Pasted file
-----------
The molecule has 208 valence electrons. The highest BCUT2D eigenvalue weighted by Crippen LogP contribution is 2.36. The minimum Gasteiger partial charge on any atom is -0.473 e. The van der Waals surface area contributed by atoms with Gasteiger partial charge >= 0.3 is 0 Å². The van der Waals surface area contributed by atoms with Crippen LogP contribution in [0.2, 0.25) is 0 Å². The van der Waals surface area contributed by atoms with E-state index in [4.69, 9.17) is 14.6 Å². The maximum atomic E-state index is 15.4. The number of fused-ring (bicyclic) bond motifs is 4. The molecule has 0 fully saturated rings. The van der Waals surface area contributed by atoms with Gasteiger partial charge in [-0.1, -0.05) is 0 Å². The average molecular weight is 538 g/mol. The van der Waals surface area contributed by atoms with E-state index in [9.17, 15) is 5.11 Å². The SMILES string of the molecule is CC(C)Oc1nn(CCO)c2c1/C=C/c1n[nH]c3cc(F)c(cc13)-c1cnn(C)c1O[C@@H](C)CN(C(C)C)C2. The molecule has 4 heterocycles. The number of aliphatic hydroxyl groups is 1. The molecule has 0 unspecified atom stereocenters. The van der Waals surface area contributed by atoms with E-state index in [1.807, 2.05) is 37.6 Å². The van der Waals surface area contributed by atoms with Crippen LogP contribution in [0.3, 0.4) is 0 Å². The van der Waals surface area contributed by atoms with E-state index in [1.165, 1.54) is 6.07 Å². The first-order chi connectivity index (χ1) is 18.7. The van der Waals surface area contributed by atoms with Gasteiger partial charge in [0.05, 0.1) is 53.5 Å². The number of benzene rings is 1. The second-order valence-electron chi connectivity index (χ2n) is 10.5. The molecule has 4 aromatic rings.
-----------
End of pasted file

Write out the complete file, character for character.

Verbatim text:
The molecule has 208 valence electrons. The highest BCUT2D eigenvalue weighted by Crippen LogP contribution is 2.36. The minimum Gasteiger partial charge on any atom is -0.473 e. The van der Waals surface area contributed by atoms with Gasteiger partial charge >= 0.3 is 0 Å². The van der Waals surface area contributed by atoms with Crippen LogP contribution in [0.2, 0.25) is 0 Å². The van der Waals surface area contributed by atoms with E-state index in [4.69, 9.17) is 14.6 Å². The maximum atomic E-state index is 15.4. The number of fused-ring (bicyclic) bond motifs is 4. The molecule has 0 fully saturated rings. The van der Waals surface area contributed by atoms with Gasteiger partial charge in [-0.1, -0.05) is 0 Å². The average molecular weight is 538 g/mol. The van der Waals surface area contributed by atoms with E-state index in [9.17, 15) is 5.11 Å². The SMILES string of the molecule is CC(C)Oc1nn(CCO)c2c1/C=C/c1n[nH]c3cc(F)c(cc13)-c1cnn(C)c1O[C@@H](C)CN(C(C)C)C2. The molecule has 4 heterocycles. The number of aliphatic hydroxyl groups is 1. The molecule has 0 unspecified atom stereocenters. The van der Waals surface area contributed by atoms with E-state index in [1.807, 2.05) is 37.6 Å². The van der Waals surface area contributed by atoms with Crippen LogP contribution in [0.3, 0.4) is 0 Å². The van der Waals surface area contributed by atoms with E-state index in [1.165, 1.54) is 6.07 Å². The first-order chi connectivity index (χ1) is 18.7. The van der Waals surface area contributed by atoms with Gasteiger partial charge in [0.05, 0.1) is 53.5 Å². The number of benzene rings is 1. The second-order valence-electron chi connectivity index (χ2n) is 10.5. The molecule has 4 aromatic rings.